View Full Version : dry firing shotguns

July 4, 2002, 02:15 PM
I own four pump shotguns... a Benelli, a Browning, and two Mossbergs. My question is, after I am finished shooting, should I dry fire the gun to release spring tension on the hammer? Or does it really matter if the spring remains compressed. I know a couple of guys that own O/U's and they never dry fire the guns... they just break them down and put them in the luggage case. Will I cause premature wear if I too leave my guns cocked but unloaded after firing for the day? Thanks to all!

Pat Brophy

Andrew Wyatt
July 4, 2002, 02:19 PM
it couldn't hurt, really. I can't think of a reason not do do it.

I habitually do the same thing with every gun i own besides my .22

July 4, 2002, 02:20 PM
..... Some snap-caps and be done with it? I've been using snap-caps in my shotguns for the past 22 years.

Of course, for all practicle reasons, I don't think dry firing a shotgun like you described will harm any modern one .....

Dave McC
July 4, 2002, 03:23 PM
My oldest 870 has been stored with the hammer cocked for decades. No problems....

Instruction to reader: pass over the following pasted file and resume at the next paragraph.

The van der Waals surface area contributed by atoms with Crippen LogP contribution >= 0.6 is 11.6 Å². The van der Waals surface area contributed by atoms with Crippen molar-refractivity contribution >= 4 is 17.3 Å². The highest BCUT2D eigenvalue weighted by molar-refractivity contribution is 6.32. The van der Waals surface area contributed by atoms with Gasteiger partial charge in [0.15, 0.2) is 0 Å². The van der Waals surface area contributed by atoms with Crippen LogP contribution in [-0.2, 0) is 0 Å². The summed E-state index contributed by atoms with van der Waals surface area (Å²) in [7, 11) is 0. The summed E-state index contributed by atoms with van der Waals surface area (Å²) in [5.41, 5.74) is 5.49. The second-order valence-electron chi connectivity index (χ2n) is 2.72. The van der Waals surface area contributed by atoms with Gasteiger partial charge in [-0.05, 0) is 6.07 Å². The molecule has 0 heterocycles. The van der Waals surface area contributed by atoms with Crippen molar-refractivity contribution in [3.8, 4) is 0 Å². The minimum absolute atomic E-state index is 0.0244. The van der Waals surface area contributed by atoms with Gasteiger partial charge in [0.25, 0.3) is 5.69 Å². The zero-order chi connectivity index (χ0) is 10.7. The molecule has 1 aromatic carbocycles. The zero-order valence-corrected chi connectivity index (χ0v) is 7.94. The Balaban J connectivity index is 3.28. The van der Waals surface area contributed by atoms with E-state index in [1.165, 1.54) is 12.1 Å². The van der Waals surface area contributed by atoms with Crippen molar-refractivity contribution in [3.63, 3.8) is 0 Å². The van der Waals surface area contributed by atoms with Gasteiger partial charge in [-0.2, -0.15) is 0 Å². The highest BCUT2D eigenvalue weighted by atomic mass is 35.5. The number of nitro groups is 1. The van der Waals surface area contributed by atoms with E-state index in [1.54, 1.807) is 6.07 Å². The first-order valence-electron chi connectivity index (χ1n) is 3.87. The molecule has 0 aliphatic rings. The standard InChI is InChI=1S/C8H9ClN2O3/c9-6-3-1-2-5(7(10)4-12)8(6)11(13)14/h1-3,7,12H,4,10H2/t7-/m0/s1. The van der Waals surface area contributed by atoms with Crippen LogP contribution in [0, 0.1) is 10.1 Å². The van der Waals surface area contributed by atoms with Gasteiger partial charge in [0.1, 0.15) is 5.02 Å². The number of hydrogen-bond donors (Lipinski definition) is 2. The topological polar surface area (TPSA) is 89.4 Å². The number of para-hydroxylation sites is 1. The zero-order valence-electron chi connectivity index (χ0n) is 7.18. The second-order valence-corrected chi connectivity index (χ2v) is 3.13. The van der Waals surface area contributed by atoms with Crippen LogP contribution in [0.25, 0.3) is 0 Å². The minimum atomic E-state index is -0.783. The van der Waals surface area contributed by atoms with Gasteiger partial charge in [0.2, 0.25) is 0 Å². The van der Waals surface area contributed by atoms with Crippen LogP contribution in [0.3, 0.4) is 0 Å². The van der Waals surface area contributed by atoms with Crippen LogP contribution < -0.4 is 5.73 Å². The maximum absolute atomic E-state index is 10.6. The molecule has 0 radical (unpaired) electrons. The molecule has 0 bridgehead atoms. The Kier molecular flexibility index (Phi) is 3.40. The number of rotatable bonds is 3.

July 4, 2002, 03:31 PM
A properly engineered and maintained spring will lose power FAR faster from use than from being stored in the compressed state.

But said spring will long outlive the owner either way.

So it boils down to personal druthers. And other parts affected by dry firing.


July 5, 2002, 12:03 AM
All of your guns have coil springs so there is no benefit to dry firing. Shotguns with leaf springs apparently benefit from being uncocked for longer term storage.

I usually drop the hammer on my leaf spring guns but the coil springs are usually left as is.


July 5, 2002, 02:12 PM
Don't understand the logic behind snap caps to uncock a gun. When you open it to get out the snap cap, guess what, you cocked it agin. :rolleyes:

Break action guns cock on opening also. :confused:

July 5, 2002, 05:35 PM
Simply leave the snap caps in the gun until the next time you want to shoot.